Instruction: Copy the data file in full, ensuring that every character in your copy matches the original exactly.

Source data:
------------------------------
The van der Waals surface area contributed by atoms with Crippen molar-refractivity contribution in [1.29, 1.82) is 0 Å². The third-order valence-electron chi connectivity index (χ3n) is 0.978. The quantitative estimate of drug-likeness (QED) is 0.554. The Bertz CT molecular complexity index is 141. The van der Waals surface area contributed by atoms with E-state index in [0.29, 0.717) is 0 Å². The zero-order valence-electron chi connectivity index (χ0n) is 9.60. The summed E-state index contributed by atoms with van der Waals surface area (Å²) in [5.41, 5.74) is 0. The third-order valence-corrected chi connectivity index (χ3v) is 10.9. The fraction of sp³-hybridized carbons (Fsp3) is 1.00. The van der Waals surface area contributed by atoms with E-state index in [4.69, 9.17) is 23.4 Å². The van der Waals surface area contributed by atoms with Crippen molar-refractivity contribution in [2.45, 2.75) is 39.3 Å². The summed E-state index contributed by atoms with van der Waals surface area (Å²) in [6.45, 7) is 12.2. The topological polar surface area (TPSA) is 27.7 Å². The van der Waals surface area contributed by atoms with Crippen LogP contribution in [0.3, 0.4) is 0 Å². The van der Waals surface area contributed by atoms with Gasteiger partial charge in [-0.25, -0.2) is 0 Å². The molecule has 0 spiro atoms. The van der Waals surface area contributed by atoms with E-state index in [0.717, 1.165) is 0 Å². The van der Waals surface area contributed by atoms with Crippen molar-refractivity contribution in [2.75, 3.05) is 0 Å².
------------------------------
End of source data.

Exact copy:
The van der Waals surface area contributed by atoms with Crippen molar-refractivity contribution in [1.29, 1.82) is 0 Å². The third-order valence-electron chi connectivity index (χ3n) is 0.978. The quantitative estimate of drug-likeness (QED) is 0.554. The Bertz CT molecular complexity index is 141. The van der Waals surface area contributed by atoms with E-state index in [0.29, 0.717) is 0 Å². The zero-order valence-electron chi connectivity index (χ0n) is 9.60. The summed E-state index contributed by atoms with van der Waals surface area (Å²) in [5.41, 5.74) is 0. The third-order valence-corrected chi connectivity index (χ3v) is 10.9. The fraction of sp³-hybridized carbons (Fsp3) is 1.00. The van der Waals surface area contributed by atoms with E-state index in [4.69, 9.17) is 23.4 Å². The van der Waals surface area contributed by atoms with Crippen molar-refractivity contribution in [2.45, 2.75) is 39.3 Å². The summed E-state index contributed by atoms with van der Waals surface area (Å²) in [6.45, 7) is 12.2. The topological polar surface area (TPSA) is 27.7 Å². The van der Waals surface area contributed by atoms with Crippen LogP contribution in [0.3, 0.4) is 0 Å². The van der Waals surface area contributed by atoms with Gasteiger partial charge in [-0.25, -0.2) is 0 Å². The molecule has 0 spiro atoms. The van der Waals surface area contributed by atoms with E-state index in [0.717, 1.165) is 0 Å². The van der Waals surface area contributed by atoms with Crippen molar-refractivity contribution in [2.75, 3.05) is 0 Å².